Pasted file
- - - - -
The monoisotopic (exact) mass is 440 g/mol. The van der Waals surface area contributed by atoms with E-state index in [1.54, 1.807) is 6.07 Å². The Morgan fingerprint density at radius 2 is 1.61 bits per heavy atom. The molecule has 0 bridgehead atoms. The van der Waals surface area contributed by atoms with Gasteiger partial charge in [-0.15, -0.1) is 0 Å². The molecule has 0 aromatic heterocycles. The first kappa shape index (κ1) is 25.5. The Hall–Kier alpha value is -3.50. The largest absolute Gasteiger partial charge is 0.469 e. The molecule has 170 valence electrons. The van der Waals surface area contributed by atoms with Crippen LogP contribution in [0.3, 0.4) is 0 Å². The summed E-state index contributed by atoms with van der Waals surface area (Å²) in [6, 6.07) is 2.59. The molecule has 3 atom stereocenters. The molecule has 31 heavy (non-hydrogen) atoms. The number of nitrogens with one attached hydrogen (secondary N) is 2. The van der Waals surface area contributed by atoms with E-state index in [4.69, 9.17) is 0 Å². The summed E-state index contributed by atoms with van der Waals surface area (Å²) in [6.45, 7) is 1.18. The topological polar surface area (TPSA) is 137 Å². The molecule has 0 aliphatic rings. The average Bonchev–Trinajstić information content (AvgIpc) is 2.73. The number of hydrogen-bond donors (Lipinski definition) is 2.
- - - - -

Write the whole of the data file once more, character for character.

The monoisotopic (exact) mass is 440 g/mol. The van der Waals surface area contributed by atoms with E-state index in [1.54, 1.807) is 6.07 Å². The Morgan fingerprint density at radius 2 is 1.61 bits per heavy atom. The molecule has 0 bridgehead atoms. The van der Waals surface area contributed by atoms with Gasteiger partial charge in [-0.15, -0.1) is 0 Å². The molecule has 0 aromatic heterocycles. The first kappa shape index (κ1) is 25.5. The Hall–Kier alpha value is -3.50. The largest absolute Gasteiger partial charge is 0.469 e. The molecule has 170 valence electrons. The van der Waals surface area contributed by atoms with Crippen LogP contribution in [0.3, 0.4) is 0 Å². The summed E-state index contributed by atoms with van der Waals surface area (Å²) in [6, 6.07) is 2.59. The molecule has 3 atom stereocenters. The molecule has 31 heavy (non-hydrogen) atoms. The number of nitrogens with one attached hydrogen (secondary N) is 2. The van der Waals surface area contributed by atoms with E-state index in [4.69, 9.17) is 0 Å². The summed E-state index contributed by atoms with van der Waals surface area (Å²) in [6.45, 7) is 1.18. The topological polar surface area (TPSA) is 137 Å². The molecule has 0 aliphatic rings. The average Bonchev–Trinajstić information content (AvgIpc) is 2.73. The number of hydrogen-bond donors (Lipinski definition) is 2.